By far the best money manager I’ve ever used, on Linux or otherwise. I searched long and hard for a simple account tracker for several years until coming across wxBanker. Its interface is clean and easy to use. It supports anything you would expect in a typical money manager: recurring transactions, import/export, account transfers, tagging and many other useful features.
So, what’s new in the latest version?
- Mint.com integration restored
- 16 new currencies based on user requests
- bug fixes: rare startup crashes, CSV export with Unicode characters
- initial step towards multi-currency: accounts can specify their own currency
- under the hood work for the beginnings of OSX support
- minor UX and translation improvements
Now that these are out of the way, I’d love to work on 1.0 and make the following improvements based on what I’ve been running to:
- ability to archive accounts (their transactions will still exist and show up in graphs, but the accounts won’t show up in the left-side or transfer list)
- when making a transfer, accounts remember the last account they transferred from/to
- show the last few Mint.com transactions when hovering or clicking the status
- add a “yellow” Mint.com status which means a recent balance matches Mint, but you have new transactions which Mint doesn’t know about (yet)
- better representation of transactions dated in the future
I’d love to hear if you use anything to track your personal finances, and if you have any questions or thoughts about wxBanker!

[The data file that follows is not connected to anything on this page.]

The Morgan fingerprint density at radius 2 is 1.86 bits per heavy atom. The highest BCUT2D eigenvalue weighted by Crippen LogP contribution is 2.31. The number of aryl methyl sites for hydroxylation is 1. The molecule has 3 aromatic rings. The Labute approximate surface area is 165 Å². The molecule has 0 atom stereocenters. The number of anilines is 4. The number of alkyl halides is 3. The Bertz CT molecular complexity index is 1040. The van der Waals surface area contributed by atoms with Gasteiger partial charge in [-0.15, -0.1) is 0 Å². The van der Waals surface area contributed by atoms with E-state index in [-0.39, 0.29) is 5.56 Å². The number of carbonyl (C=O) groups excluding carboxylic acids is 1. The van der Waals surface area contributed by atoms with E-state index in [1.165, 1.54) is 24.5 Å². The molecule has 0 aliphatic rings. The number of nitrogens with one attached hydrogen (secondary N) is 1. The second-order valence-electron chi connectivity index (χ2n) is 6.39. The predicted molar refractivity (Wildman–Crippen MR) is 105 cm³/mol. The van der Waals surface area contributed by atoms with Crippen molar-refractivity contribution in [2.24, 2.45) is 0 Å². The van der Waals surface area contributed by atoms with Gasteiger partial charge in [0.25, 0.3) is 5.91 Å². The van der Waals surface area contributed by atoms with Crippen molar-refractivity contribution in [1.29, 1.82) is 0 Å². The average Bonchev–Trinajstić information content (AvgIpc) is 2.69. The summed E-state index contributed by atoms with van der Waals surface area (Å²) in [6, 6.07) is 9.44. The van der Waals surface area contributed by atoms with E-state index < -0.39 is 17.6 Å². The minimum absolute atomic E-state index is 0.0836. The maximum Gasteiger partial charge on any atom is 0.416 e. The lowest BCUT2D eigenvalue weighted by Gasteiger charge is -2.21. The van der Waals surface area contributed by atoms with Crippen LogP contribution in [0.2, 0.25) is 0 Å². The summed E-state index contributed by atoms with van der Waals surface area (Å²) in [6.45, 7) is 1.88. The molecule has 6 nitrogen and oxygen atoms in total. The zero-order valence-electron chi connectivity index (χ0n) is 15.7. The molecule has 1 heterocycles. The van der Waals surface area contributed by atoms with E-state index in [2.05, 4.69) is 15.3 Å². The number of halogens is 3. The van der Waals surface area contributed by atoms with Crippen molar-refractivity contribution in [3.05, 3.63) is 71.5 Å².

Today I released Melany 1.0.4, a new patch for my minimal WordPress theme built with Twitter Bootstrap. This new release aims at bringing a better overall experience in the 1.0 cycle before starting to develop the 1.1 version, which will bring new features and cool stuffs into the theme.
Melany 1.0.4 introduces some fixes for found issues and a number of new translations, along with minor functionalities.
For the complete changelog, please read the release announcement.
Melany is free software: you can contribute with code, tests, suggestions, translations and documentation. Please see the official website.
Kubuntu Wire is the new blog from the Kubuntu team which links to interesting Kubuntu news around the web.
In my news feed today is an interesting article How Munich Rejected Steve Ballmer and Kicked Microsoft out of the City. Munich runs Kubuntu on the computers in its city council customised into a distro called LiMux. The screenshot in that article shows KDE 3 but the LiMux dudes are busy now upgrading it to current Plasma desktops. The article says it cost about €1 million and saved about €5 million on licencing fees, lovely.